Three Paths to Sound Money

Having spent three years working through these issues and collecting feedback from regulators, we believe there are three ways to safely harness the technology: “true” stablecoins, deposit coins, and CBDCs.

True Stablecoins

True stablecoins are non-interest bearing coins designed to have stable value against a reference currency — say USD $1. Stability is achieved through two commitments. First, the issuer agrees to mint and buy back coins at par. Second, the issuer holds assets to back its obligation to redeem the outstanding stablecoins. This “reserve” provides comfort that the issuer can buy back all outstanding coins, on demand. Reserve assets should be denominated in the currency of the reference asset, remain highly liquid during a crisis, and incur extremely small losses in a run or stressed market conditions.

True stablecoins are a variation on the concept of narrow banks. They should hold 100% reserves in high quality, liquid assets — like U.S. treasuries or cash at the Federal Reserve — against their coin liabilities, plus an additional capital cushion against operational losses, asset price declines, or a run. Like narrow banks, true stablecoins should not engage in maturity transformation. Furthermore, they should isolate reserve assets from their other assets, so that in insolvency or bankruptcy, coin holders can be prioritized over other creditors.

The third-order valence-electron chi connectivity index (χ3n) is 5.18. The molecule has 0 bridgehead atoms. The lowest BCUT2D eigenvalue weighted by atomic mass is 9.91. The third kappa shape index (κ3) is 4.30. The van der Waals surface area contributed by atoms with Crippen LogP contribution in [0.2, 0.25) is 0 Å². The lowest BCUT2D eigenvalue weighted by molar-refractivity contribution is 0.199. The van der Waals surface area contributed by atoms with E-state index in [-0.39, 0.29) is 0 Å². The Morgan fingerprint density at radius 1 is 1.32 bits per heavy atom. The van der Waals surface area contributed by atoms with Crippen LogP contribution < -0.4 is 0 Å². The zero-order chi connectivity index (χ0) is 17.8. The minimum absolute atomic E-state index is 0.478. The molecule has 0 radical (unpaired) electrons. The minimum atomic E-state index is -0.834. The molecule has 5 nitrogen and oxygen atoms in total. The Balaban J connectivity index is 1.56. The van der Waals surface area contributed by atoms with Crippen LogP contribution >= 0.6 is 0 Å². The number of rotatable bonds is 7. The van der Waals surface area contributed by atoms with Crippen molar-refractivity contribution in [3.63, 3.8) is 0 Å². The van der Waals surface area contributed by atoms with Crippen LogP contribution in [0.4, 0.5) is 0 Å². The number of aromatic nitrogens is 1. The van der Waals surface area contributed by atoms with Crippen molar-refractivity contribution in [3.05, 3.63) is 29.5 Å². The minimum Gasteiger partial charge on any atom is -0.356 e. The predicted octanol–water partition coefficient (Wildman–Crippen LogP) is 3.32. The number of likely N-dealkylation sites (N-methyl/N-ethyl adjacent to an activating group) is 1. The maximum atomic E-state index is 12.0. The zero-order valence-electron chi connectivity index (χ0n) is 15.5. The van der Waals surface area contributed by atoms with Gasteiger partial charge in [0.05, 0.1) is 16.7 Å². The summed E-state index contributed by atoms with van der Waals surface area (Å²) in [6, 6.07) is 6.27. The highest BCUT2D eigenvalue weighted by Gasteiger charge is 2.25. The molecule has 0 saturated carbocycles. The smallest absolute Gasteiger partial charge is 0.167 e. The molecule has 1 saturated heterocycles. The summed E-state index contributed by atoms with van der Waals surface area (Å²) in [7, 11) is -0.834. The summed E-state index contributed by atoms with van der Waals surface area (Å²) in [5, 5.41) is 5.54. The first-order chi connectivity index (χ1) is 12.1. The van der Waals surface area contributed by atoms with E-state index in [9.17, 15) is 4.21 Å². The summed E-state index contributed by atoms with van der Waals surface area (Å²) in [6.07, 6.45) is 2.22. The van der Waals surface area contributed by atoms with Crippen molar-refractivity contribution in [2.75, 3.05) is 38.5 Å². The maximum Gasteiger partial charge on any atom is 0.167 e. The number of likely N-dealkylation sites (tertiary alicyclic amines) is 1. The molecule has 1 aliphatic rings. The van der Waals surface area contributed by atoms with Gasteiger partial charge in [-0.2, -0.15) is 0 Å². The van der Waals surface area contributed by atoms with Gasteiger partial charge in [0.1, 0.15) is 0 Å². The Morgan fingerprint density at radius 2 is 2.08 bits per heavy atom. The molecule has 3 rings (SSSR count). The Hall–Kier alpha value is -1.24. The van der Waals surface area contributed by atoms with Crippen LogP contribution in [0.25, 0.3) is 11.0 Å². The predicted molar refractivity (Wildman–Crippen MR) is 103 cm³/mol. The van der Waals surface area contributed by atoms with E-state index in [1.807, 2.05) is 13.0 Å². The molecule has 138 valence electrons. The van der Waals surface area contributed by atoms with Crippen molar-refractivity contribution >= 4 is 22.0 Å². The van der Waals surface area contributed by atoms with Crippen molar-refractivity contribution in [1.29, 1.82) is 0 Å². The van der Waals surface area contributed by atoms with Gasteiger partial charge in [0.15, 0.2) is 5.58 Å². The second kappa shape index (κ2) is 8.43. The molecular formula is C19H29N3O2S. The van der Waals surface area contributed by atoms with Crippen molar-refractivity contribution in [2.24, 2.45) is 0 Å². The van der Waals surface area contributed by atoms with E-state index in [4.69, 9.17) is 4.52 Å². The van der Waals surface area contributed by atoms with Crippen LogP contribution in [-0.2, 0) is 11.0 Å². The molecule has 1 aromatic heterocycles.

As with narrow banks, the economic benefits of true stablecoins may be … narrow. It is expensive to hold full reserves at scale. While capital requirements for state trust banks may be compatible with a full reserve approach, OCC national trust banks currently face leverage ratios of 4% to 5%, and therefore may not be a viable structure for issuers that do not engage in maturity transformation.

Even with these limitations, however, true stablecoins have utility as a medium of exchange. They would be optimized for efficiently moving value as opposed to storing value or earning interest. Their cost structure makes them viable when their coin velocity is high and can support a large volume of payments with a small reserve. When it comes to store of value, deposit coins have an advantage, as they have a much lower cost of capital.